TechNet Flash, Volume 12, Issue 22 - November 3, 2010
TechNet Flash Editor's Note from Mitch Irsfeld
Twenty-Five Years and Still Getting Better
Windows 7 turned a year old last month, just in time for the announcement of the
Windows 7 Service Pack 1 Release Candidate (RC). While Windows 7 was celebrating its first year with more than 240 million licenses, another big milestone looms:
It was 25 years ago this month that Microsoft unveiled its first operating system with a graphical user interface, called Windows. And (gulp!) I was there, as a member of the press, properly impressed by how it looked on those monochrome CRT displays. Heck, you didn't even need a mouse to use it.
Windows, you wear it well. How many computer products have been around for 25 years?
Yes, there have been a few refinements to Windows since then. Moore's Law ensured a constant cycle of compute-power gains for software developers to exploit, and innovation continued to snowball. Windows soon became much more than just a product. Descriptions like ecosystem, community, and yes, the Borg have emerged to characterize the phenomenon. But I prefer the simple yet apt moniker: platform.
Windows the Rock Star
Without a doubt, Windows is the computing platform of our age and beyond. Today, Windows is still the platform for technical innovation. I chuckle when I hear pundits proclaim that innovation and Microsoft have since parted ways. As a platform, Windows continues to foster innovation, much like the vacuum tube amplifier drove innovation in music. In both cases, the innovation continues in leaps and bounds throughout their communities, across more types of devices than ever before.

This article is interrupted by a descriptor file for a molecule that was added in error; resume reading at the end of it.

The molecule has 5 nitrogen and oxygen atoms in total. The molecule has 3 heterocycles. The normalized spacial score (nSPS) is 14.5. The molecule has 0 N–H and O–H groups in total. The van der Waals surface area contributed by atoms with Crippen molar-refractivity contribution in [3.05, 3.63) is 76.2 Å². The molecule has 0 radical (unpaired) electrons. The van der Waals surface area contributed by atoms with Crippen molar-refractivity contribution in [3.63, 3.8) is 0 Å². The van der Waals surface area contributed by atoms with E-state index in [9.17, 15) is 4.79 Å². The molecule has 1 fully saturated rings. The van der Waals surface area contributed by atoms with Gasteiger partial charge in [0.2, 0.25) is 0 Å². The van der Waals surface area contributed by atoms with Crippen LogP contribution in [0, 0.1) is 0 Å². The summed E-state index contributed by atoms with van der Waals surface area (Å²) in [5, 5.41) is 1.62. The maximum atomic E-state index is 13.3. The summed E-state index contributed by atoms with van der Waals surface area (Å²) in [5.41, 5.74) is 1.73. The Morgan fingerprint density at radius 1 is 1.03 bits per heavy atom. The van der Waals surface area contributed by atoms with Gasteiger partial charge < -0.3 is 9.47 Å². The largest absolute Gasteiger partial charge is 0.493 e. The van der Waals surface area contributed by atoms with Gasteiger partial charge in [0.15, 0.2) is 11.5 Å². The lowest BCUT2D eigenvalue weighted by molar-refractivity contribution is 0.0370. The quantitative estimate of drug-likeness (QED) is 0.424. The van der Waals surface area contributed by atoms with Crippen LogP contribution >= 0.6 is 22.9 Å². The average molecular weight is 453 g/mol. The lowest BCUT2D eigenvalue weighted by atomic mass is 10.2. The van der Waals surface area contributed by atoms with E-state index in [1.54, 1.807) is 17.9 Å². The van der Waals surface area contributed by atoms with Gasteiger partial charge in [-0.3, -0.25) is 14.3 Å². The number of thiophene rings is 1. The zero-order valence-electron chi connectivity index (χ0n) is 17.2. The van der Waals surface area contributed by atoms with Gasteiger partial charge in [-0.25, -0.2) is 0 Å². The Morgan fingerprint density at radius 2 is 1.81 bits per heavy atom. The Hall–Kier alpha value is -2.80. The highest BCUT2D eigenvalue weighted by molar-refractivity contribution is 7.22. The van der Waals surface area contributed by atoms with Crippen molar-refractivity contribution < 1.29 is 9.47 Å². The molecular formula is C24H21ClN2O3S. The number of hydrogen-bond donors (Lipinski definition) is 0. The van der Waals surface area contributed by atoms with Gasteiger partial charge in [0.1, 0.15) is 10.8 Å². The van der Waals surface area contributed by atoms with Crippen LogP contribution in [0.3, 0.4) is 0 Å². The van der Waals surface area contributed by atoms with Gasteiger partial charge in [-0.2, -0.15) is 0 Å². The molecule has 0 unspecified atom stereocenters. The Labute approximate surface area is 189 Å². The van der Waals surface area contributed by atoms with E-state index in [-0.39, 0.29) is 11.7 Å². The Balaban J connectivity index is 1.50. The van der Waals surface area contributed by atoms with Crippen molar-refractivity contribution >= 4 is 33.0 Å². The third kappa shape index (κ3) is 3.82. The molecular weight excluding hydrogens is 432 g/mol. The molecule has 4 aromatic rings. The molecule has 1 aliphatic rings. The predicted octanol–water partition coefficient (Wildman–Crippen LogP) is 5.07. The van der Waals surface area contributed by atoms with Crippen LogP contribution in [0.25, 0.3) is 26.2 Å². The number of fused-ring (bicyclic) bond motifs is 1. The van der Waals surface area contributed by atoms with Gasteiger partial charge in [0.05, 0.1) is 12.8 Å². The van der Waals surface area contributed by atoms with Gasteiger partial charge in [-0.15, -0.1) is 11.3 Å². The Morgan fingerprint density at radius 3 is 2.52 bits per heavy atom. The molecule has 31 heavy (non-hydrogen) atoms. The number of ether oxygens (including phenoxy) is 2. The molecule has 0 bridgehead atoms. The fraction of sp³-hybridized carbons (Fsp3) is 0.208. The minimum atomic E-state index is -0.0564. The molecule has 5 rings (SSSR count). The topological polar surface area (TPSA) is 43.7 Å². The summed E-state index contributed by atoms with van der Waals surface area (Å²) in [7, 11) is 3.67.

One of the ways Microsoft, and the community, continues to improve is in making Windows easier to deploy, and you've no doubt heard by now that enterprise deployments of Windows 7 are more streamlined than ever before. I have to believe that is due, at least in part, to the advanced, task-specific tools and resources from Microsoft, not to mention the guidance and best practices that have surfaced in the greater Windows community.
In the latest edition of TechNet ON, we've compiled a number of great articles that explain the use of these resources and tools. For a quick run-through of the resources, check out Jeremy Chapman's
Best of compilation of Windows 7 deployment resources.
To familiarize yourself with the new tools and techniques, TechNet Magazine has several new articles, including Joshua Hoffman's
Modern Guide to Desktop Deployment and his
Windows Deployment Resource Guide, which explains the differences among the various deployment tools. And for a great how-to piece, Greg Shield's "Geek of All Trades" column takes you through
Windows 7 Deployment in 7 Easy Steps.
There is a wealth of great guidance in this edition and, of course, links to the tools themselves with specific how-to content for each tool.
And finally, we brought back a fan-favorite, the free eBook
Deploying Windows 7: Essential Guidance from the Windows 7 Resource Kit and TechNet Magazine.
We know that many of you are still working toward your enterprise deployment of Windows 7 and hope this package serves as a one-stop resource.
Here's to the next 25 years of innovation.
Thanks for reading,
Editor, TechNet Flash
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